The Securities and Exchange Commission voiced concerned yesterday at the growing trend among independent accounting firms to perform management advisory services for the companies whose books they audit.
These conceerns, discussed at an open meeting of the commission, will be spelled out in a release that should be issued soon.
Essentially, the commission worries whether an accountant can remain truly independent if he also is collecting big fees from a corporation for non-auditing functions.
"If they're not sensitive," Commissioner Irving Pollock said of accountants, "they may become ordinary hucksters in the market place."
Independent accountants audit corporate books and, if they are satisfied, certify that the records are in compliance with generally accepted accounting principals.
In recent years, major accounting firms have sought to broaden their income base by offering companies a variety of management advisory services.
As SEC attorney listed some of the more troubling of these: actuarial services, psychological testing, consumer surveys, opinion polls, plant layout services and employe compensation and benefits consulting.
What bothers the SEC is not that auditing firms offer these services, but that they offer them to corporations whose books they also audit.
There is no reliable data about how much income accounting firms derive from nonauditing services, an SEC attorney said after the hearing. But estimates range from 10 percent to 20 percent, he said.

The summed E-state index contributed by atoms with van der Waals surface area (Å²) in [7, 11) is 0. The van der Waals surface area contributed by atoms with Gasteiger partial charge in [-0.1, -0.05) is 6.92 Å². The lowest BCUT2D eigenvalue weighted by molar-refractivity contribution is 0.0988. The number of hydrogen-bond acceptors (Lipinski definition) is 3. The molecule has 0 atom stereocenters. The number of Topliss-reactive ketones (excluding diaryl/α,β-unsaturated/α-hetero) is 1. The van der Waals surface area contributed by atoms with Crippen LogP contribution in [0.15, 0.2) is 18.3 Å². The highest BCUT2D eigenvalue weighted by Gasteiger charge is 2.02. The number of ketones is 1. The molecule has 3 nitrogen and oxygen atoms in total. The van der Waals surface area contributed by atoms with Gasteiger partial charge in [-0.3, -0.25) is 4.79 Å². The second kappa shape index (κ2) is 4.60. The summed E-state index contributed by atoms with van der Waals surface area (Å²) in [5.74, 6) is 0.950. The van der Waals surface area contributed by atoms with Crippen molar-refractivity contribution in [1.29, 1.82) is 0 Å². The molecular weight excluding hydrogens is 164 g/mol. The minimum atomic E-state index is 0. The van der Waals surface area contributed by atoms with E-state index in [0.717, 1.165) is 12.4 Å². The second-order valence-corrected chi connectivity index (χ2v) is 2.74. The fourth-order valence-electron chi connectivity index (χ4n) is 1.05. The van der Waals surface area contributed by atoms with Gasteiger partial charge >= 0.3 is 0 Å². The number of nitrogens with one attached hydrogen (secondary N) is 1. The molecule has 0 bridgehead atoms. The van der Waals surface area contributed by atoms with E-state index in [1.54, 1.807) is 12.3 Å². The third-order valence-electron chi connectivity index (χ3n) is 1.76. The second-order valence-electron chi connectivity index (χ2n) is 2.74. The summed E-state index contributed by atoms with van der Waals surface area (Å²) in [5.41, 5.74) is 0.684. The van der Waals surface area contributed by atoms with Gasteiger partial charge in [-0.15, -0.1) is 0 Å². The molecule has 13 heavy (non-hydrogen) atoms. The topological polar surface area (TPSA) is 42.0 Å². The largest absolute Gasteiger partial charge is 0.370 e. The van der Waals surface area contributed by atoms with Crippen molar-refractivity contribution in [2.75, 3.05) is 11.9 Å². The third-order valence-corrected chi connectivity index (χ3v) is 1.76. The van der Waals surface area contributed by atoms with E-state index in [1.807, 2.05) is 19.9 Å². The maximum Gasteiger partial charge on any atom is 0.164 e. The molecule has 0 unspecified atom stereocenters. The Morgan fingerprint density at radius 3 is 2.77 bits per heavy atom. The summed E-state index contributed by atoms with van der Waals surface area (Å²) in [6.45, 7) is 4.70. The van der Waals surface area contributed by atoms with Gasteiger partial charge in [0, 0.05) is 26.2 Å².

Chairman Harold Williams at a news conference after the hearing noted the potential conflict of an independent accounting firm that also gives tax advice to its corporate client. "The auditor ends up reviewing his own work," he said.
In an unrelated matter, the SEC heard an appeal yesterday by an attorney for Ray Dirks, a security analyst who blew the whistle in 1973 on the Equity Funding Corp. fraud, but who was later accused by the agency of acting on inside information.
The SEC alleged that before going public with the information, Dirks shared it with big institutional investors with major stock positions in Equity Funding. An administrative law judge ruled to suspend Dirks from the securities business for two months.
Yesterday, attorneys for Dirks, who now runs a profitable stock analysis business in New York, sought reversal of the decision, arguing that he has "suffered enough" for his role in exposing the Equity Funding fraud. CAPTION: Picture, Security Analyst Ray Dirks, after his attorney appealed Dirks' suspension from the securities business to an SEC hearing here yesterday. By Lucian Perkins - The Washington Post